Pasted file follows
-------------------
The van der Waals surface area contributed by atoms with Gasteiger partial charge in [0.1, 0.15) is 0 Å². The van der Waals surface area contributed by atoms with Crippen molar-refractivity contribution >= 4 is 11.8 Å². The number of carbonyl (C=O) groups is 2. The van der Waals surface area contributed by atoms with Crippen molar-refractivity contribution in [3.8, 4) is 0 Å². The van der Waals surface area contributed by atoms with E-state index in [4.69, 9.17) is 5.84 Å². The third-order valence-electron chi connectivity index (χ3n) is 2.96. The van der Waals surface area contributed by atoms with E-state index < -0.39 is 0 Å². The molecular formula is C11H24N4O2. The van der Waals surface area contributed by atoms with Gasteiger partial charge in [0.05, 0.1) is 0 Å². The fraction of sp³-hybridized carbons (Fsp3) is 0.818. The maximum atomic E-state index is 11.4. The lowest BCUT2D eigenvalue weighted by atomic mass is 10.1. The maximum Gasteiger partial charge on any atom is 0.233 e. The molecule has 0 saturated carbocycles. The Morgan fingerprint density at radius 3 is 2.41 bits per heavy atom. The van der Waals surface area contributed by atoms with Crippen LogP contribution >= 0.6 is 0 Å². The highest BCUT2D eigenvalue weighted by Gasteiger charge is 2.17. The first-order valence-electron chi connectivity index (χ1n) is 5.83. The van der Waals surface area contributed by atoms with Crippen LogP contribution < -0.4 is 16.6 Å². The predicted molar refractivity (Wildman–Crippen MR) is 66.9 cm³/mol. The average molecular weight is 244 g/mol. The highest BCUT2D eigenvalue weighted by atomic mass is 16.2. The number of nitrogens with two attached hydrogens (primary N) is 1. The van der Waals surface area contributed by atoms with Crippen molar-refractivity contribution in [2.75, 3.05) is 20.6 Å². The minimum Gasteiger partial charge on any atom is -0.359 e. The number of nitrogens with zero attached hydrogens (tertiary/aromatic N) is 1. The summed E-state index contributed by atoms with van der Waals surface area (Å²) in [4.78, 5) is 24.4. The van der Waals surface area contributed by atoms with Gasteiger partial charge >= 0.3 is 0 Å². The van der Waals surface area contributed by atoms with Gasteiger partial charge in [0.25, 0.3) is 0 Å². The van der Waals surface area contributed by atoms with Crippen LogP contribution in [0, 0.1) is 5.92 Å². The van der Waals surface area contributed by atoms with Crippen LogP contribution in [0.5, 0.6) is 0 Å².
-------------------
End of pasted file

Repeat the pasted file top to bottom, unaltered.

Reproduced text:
The van der Waals surface area contributed by atoms with Gasteiger partial charge in [0.1, 0.15) is 0 Å². The van der Waals surface area contributed by atoms with Crippen molar-refractivity contribution >= 4 is 11.8 Å². The number of carbonyl (C=O) groups is 2. The van der Waals surface area contributed by atoms with Crippen molar-refractivity contribution in [3.8, 4) is 0 Å². The van der Waals surface area contributed by atoms with E-state index in [4.69, 9.17) is 5.84 Å². The third-order valence-electron chi connectivity index (χ3n) is 2.96. The van der Waals surface area contributed by atoms with E-state index < -0.39 is 0 Å². The molecular formula is C11H24N4O2. The van der Waals surface area contributed by atoms with Gasteiger partial charge in [0.05, 0.1) is 0 Å². The fraction of sp³-hybridized carbons (Fsp3) is 0.818. The maximum atomic E-state index is 11.4. The lowest BCUT2D eigenvalue weighted by atomic mass is 10.1. The maximum Gasteiger partial charge on any atom is 0.233 e. The molecule has 0 saturated carbocycles. The Morgan fingerprint density at radius 3 is 2.41 bits per heavy atom. The van der Waals surface area contributed by atoms with Crippen LogP contribution >= 0.6 is 0 Å². The highest BCUT2D eigenvalue weighted by Gasteiger charge is 2.17. The first-order valence-electron chi connectivity index (χ1n) is 5.83. The van der Waals surface area contributed by atoms with Crippen LogP contribution < -0.4 is 16.6 Å². The predicted molar refractivity (Wildman–Crippen MR) is 66.9 cm³/mol. The average molecular weight is 244 g/mol. The highest BCUT2D eigenvalue weighted by atomic mass is 16.2. The number of nitrogens with two attached hydrogens (primary N) is 1. The van der Waals surface area contributed by atoms with Crippen molar-refractivity contribution in [2.75, 3.05) is 20.6 Å². The minimum Gasteiger partial charge on any atom is -0.359 e. The number of nitrogens with zero attached hydrogens (tertiary/aromatic N) is 1. The summed E-state index contributed by atoms with van der Waals surface area (Å²) in [4.78, 5) is 24.4. The van der Waals surface area contributed by atoms with Gasteiger partial charge >= 0.3 is 0 Å². The van der Waals surface area contributed by atoms with Gasteiger partial charge in [0.25, 0.3) is 0 Å². The van der Waals surface area contributed by atoms with Crippen LogP contribution in [0, 0.1) is 5.92 Å². The van der Waals surface area contributed by atoms with Crippen LogP contribution in [0.5, 0.6) is 0 Å².